Made in Canada: The strategies, spaces and working lives of independent designers in the Canadian fashion system
- Plats: University Hall Room IV, Biskopsgatan 3, Uppsala
- Doktorand: Brydges, Taylor
- Om avhandlingen
- Arrangör: Kulturgeografiska institutionen
- Kontaktperson: Brydges, Taylor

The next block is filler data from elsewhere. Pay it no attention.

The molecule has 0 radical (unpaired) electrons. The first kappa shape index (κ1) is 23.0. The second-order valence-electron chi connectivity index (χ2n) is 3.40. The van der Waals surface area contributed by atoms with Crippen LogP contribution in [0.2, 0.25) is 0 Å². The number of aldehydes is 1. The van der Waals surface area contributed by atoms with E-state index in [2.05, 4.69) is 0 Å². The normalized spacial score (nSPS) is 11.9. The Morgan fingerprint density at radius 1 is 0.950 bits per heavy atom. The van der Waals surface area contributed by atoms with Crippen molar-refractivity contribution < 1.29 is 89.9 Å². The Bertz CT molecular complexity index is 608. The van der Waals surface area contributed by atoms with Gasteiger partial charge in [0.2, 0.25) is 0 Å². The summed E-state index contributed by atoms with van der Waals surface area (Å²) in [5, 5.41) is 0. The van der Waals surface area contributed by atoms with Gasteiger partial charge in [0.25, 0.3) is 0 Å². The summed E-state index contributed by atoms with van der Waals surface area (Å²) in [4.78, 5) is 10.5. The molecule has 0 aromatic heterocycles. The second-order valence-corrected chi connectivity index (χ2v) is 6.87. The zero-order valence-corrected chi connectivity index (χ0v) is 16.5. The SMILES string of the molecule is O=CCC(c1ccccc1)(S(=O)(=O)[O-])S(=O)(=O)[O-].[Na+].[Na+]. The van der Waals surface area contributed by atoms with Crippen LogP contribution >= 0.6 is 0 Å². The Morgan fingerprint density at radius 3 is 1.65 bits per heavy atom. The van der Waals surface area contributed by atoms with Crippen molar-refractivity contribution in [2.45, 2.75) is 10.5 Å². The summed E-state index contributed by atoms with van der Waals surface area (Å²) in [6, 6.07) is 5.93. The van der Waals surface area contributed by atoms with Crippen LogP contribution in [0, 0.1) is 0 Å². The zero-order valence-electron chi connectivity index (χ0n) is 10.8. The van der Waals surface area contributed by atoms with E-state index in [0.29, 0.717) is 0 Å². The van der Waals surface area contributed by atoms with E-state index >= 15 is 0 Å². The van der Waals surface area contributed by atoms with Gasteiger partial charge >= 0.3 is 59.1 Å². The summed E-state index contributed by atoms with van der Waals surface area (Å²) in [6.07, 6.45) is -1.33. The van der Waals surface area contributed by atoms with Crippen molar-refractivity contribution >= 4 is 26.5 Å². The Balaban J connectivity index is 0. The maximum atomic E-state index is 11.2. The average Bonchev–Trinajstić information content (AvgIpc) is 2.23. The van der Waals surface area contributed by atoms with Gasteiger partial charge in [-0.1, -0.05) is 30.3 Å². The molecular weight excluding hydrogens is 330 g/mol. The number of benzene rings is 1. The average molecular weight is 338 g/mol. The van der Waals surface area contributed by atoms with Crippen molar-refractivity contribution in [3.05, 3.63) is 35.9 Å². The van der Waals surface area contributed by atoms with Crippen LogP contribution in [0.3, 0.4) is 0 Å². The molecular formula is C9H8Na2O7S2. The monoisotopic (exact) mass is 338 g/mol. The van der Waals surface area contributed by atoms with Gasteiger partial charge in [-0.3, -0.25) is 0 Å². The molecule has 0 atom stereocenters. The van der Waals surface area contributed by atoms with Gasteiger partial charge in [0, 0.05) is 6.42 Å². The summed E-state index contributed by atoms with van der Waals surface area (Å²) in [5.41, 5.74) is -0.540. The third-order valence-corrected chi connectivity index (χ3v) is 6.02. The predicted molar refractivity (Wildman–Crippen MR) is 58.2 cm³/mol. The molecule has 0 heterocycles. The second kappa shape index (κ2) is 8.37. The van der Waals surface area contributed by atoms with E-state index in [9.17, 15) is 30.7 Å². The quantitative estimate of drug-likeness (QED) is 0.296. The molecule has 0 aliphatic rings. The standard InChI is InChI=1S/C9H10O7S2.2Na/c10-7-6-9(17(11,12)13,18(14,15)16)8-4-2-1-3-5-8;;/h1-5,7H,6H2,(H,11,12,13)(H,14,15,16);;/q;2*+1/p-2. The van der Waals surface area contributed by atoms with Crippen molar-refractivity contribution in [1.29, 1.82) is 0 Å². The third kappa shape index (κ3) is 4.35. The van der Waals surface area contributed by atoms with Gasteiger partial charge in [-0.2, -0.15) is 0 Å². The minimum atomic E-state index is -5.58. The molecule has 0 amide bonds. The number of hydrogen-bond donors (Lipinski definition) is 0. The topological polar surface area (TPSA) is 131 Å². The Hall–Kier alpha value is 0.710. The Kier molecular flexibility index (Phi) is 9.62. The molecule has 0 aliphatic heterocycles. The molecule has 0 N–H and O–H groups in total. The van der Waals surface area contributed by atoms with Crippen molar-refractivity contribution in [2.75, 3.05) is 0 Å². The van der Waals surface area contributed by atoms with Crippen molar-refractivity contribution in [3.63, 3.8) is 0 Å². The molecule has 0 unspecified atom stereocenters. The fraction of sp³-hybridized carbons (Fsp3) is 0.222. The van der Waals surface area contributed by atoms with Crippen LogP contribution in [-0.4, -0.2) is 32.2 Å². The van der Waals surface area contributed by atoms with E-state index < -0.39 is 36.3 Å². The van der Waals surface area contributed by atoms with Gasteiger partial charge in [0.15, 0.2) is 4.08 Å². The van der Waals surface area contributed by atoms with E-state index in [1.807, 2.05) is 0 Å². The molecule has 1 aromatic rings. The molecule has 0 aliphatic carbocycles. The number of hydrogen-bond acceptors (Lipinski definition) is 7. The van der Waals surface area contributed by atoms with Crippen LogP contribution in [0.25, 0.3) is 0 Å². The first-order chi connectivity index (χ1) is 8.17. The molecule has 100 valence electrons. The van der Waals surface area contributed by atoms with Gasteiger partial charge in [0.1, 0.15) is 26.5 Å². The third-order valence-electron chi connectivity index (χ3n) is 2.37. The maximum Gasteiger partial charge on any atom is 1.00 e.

Drawing on 87 interviews with independent fashion designers and key informants, this thesis is a collection of papers which aim to explore the strategies, spatial dynamics and working lives of independent fashion designers in the Canadian fashion industry. The majority of fashion design firms in Canada are small independent businesses, typically run by an individual or pair of designers, with few employees. Independent fashion designers create unique small businesses, produce high quality garments defined by the label ‘made in Canada,’ strategically mobilize physical and virtual spaces within the national system, and yet, the long-term viability of these businesses is far from certain. The Canadian fashion industry is facing a number of systemic challenges relating to wider institutional and policy weaknesses that make it difficult to grow a long-term domestic or international fashion business. However, the findings also suggest that a key strength of the Canadian fashion system is that it offers a variety of spaces for designers of different sizes, scales, and motivations. Throughout this thesis lies the tension between the quest for independence and creative freedom, which often comes at the cost of highly precarious entrepreneurial and labouring conditions. This thesis contributes to our understanding of the dynamics of ‘second tier’ fashion cities and regional systems, the entrepreneurial motivations and working lives of independent fashion designers, the locational choice decisions and the mobility of patterns of creative workers in the digital age, and the evolving nature of intermediation and value creation within the fashion industry.